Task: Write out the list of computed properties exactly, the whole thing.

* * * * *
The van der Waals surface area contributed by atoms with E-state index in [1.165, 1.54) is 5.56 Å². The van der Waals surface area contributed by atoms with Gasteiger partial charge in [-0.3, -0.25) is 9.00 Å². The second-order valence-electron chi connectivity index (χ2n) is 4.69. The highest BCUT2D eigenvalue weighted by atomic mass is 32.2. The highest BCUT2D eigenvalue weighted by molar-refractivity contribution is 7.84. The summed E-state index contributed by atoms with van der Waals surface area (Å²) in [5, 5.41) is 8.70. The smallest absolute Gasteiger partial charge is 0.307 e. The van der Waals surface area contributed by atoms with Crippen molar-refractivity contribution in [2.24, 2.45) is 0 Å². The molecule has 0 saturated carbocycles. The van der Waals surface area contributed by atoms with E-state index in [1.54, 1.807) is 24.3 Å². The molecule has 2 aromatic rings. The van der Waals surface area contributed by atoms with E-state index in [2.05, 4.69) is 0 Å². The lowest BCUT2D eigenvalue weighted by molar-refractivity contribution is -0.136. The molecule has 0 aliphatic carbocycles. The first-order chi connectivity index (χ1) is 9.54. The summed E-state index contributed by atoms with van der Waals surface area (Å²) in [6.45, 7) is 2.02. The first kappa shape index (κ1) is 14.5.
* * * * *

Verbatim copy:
The van der Waals surface area contributed by atoms with E-state index in [1.165, 1.54) is 5.56 Å². The van der Waals surface area contributed by atoms with Gasteiger partial charge in [-0.3, -0.25) is 9.00 Å². The second-order valence-electron chi connectivity index (χ2n) is 4.69. The highest BCUT2D eigenvalue weighted by atomic mass is 32.2. The highest BCUT2D eigenvalue weighted by molar-refractivity contribution is 7.84. The summed E-state index contributed by atoms with van der Waals surface area (Å²) in [5, 5.41) is 8.70. The smallest absolute Gasteiger partial charge is 0.307 e. The van der Waals surface area contributed by atoms with Crippen molar-refractivity contribution in [2.24, 2.45) is 0 Å². The molecule has 0 saturated carbocycles. The van der Waals surface area contributed by atoms with E-state index in [1.54, 1.807) is 24.3 Å². The molecule has 2 aromatic rings. The van der Waals surface area contributed by atoms with E-state index in [2.05, 4.69) is 0 Å². The lowest BCUT2D eigenvalue weighted by molar-refractivity contribution is -0.136. The molecule has 0 aliphatic carbocycles. The first-order chi connectivity index (χ1) is 9.54. The summed E-state index contributed by atoms with van der Waals surface area (Å²) in [6.45, 7) is 2.02. The first kappa shape index (κ1) is 14.5.